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Targeting Tregs, but only in the tumor

May 3, 2023

Tregs are an attractive target in cancer immunotherapy, as they play a strong role in inhibiting antitumor immune responses. However, targeting Tregs can also disrupt the system of checks and balances that prevents harmful autoimmune responses. In search of strategies for targeting Tregs that infiltrate tumors (TI-Tregs) without disrupting Tregs in the periphery (P-Tregs), Obradovic, Ager, and Turunen et al. developed a method of identifying master regulatory (MR) proteins that drive infiltration and retention of TI-Tregs. Screening drugs that specifically targeted these TI-Treg MRs revealed a previously unknown effect of gemcitabine in depleting Tregs specifically in the tumor microenvironment (TME). Their results were presented in Cancer Cell.

The researchers began by collecting matched tumor and blood samples from 36 patients with glioblastoma, bladder adenocarcinoma, clear cell renal carcinoma, and prostate adenocarcinoma – cancers that are less represented in existing datasets. Using flow cytometry, they sorted TI-Tregs and P-Tregs, along with peripheral blood CD4+ and CD8+ T cells, and tumor-infiltrating CD8+ T cells. Naive peripheral CD4+ and CD8+ T cell were also collected and activated ex vivo as additional controls for activation. RNAseq profiles were then generated using Illumina sequencing, and the ARACNe and VIPER algorithms were applied to generate a TI-Treg-specific gene-regulatory network and evaluate differential protein activity, respectively. Activity-based cluster analysis identified a distinct cluster of tumor-infiltrating T cells, and interestingly, TI-Tregs were found to have a relatively tumor type-agnostic transcriptional state. While gene expression data alone could not distinguish between TI-Tregs and P-Tregs, analysis of candidate MRs whose transcriptional targets were most differentially expressed nearly perfectly stratified TI-Tregs and P-Tregs across all tumor types.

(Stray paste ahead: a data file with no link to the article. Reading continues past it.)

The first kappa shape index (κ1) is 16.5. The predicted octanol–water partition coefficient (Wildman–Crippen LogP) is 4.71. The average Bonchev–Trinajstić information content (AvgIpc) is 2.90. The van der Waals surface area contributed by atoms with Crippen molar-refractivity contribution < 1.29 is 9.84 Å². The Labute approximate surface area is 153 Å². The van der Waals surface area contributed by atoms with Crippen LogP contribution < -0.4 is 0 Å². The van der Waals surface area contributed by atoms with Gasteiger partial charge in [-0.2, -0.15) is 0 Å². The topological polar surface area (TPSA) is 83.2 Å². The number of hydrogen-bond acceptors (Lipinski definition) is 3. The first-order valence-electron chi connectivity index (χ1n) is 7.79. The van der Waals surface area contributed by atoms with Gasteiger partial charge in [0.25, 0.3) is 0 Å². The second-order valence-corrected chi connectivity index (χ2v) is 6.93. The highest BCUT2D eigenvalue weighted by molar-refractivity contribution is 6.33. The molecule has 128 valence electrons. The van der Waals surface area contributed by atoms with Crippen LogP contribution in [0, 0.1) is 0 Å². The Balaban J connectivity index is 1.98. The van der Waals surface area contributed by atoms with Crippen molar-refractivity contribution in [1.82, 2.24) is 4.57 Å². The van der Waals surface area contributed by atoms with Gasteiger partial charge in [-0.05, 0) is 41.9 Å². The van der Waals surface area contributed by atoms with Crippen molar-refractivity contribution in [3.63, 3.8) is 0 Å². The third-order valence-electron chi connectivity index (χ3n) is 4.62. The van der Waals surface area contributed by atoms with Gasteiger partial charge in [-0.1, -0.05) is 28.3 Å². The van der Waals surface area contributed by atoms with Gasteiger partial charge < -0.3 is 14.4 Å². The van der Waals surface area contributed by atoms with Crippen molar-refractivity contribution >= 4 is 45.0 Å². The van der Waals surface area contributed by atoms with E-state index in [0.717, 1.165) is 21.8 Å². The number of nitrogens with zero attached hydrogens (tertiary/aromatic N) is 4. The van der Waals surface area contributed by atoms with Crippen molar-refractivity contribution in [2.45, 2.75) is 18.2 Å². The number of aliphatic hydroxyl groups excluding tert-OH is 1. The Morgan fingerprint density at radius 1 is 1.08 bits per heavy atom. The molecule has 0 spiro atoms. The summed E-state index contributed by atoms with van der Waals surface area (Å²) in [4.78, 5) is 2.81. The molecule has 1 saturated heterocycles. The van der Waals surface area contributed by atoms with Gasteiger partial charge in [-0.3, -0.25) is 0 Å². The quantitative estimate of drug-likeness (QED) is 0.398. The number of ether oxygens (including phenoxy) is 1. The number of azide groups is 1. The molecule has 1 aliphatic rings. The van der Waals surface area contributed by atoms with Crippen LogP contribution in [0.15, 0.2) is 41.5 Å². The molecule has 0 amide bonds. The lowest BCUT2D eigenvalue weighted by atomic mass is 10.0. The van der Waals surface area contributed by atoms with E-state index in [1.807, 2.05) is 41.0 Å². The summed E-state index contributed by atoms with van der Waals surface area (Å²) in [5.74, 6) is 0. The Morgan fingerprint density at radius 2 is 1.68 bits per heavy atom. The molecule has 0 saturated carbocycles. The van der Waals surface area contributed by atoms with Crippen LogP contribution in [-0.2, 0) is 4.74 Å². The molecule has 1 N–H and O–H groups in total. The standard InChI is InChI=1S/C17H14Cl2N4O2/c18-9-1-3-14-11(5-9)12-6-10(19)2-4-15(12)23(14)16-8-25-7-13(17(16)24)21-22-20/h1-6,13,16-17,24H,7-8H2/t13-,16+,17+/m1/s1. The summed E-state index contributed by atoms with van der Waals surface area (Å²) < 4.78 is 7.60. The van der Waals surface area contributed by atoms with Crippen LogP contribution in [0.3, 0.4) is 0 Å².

Next, the team used the random forest algorithm to identify the 15 most discriminative candidate MRs among those differentially expressed in TI-Tregs. Seven candidate MRs were also identified for optimally classifying TI-Tregs vs. other control subpopulations, 2 of which were not included in the previously identified candidate MRs.

To validate the 17 total candidate TI-Treg MRs, many of which had known roles in Treg function or suppression of T cell activation, the researchers used in vitro overexpression assays to determine whether any of the individual MRs could induce naive human P-Tregs to adopt a TI-Treg state. Following scRNAseq and unsupervised clustering, the researchers identified a cluster of cells enriched for the TI-Treg signature, which consisted of all 17 candidate TI-Treg genes. Analysis revealed that 11 out of the 17 candidate MRs were sufficient to induce changes in the MR module and shift the overall transcriptional signature to that of TI-Tregs, with all MRs concurrently active at the single-cell level. The strongest enrichments were seen with the MRs FOSL2 and TRPS1.

Forin vivo validation, Obradovic, Ager, and Turunen et al. used the CHIME mouse model to perform pooled CRISPR-Cas9 screens and assess whether an immune cell lineage-specific knockout of MRs could deplete TI-Tregs without impacting P-Tregs. In Cas9-tolerized mice with HSC-reconstituted immune systems, most tranduced Tregs harbored a single sgRNA perturbation. Upon implantation of MC38 tumors, positive control genes were depleted in Tregs as expected, and 8 MRs presented with significantly depleted sgRNAs in TI-Tregs vs. P-Tregs. Among these, 5 were also significantly depleted in TI-Tregs relative to conventional CD4+ T cells in tumors. Like in the in vitro model, the most statistically significant protein was Trps1.

Investigating the role of Trps1, the researchers performed CRISPR KO of the protein in hematopoietic lineages. In MCA205 tumor-bearing CHIME mice, Trps1 knockout induced spontaneous, durable tumor rejection in 7/13 mice and supported a significant survival advantage over controls. Importantly, there was no statistically significant decrease in the ex vivo suppressive capacity of Tregs containing Trps1-sgRNAs vs. control sgRNAs, and no consistent signs of autoimmunity or immunopathology were observed in peripheral tissues, suggesting that Trps1 is specifically relevant in tumors, where it contributes to the acquisition and maintenance of a more suppressive Treg phenotype.